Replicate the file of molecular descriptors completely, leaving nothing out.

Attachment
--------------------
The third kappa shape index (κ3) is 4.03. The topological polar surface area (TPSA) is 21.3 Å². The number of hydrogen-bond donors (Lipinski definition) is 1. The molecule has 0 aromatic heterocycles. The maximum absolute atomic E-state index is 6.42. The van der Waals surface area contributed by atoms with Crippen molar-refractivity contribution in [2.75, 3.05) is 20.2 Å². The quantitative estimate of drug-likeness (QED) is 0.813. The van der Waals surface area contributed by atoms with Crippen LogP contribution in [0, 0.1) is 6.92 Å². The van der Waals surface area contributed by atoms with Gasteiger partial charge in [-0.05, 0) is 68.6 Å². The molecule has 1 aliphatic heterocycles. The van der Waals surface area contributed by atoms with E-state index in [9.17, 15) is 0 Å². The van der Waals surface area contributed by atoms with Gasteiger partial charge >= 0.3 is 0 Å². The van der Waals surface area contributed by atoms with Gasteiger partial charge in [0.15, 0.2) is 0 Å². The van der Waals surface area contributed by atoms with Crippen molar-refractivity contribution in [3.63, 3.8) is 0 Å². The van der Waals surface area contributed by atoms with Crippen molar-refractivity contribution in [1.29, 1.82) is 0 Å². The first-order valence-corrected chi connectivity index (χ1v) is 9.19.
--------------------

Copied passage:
The third kappa shape index (κ3) is 4.03. The topological polar surface area (TPSA) is 21.3 Å². The number of hydrogen-bond donors (Lipinski definition) is 1. The molecule has 0 aromatic heterocycles. The maximum absolute atomic E-state index is 6.42. The van der Waals surface area contributed by atoms with Crippen molar-refractivity contribution in [2.75, 3.05) is 20.2 Å². The quantitative estimate of drug-likeness (QED) is 0.813. The van der Waals surface area contributed by atoms with Crippen LogP contribution in [0, 0.1) is 6.92 Å². The van der Waals surface area contributed by atoms with Gasteiger partial charge in [-0.05, 0) is 68.6 Å². The molecule has 1 aliphatic heterocycles. The van der Waals surface area contributed by atoms with E-state index in [9.17, 15) is 0 Å². The van der Waals surface area contributed by atoms with Gasteiger partial charge >= 0.3 is 0 Å². The van der Waals surface area contributed by atoms with Gasteiger partial charge in [0.15, 0.2) is 0 Å². The van der Waals surface area contributed by atoms with Crippen molar-refractivity contribution in [3.63, 3.8) is 0 Å². The van der Waals surface area contributed by atoms with Crippen molar-refractivity contribution in [1.29, 1.82) is 0 Å². The first-order valence-corrected chi connectivity index (χ1v) is 9.19.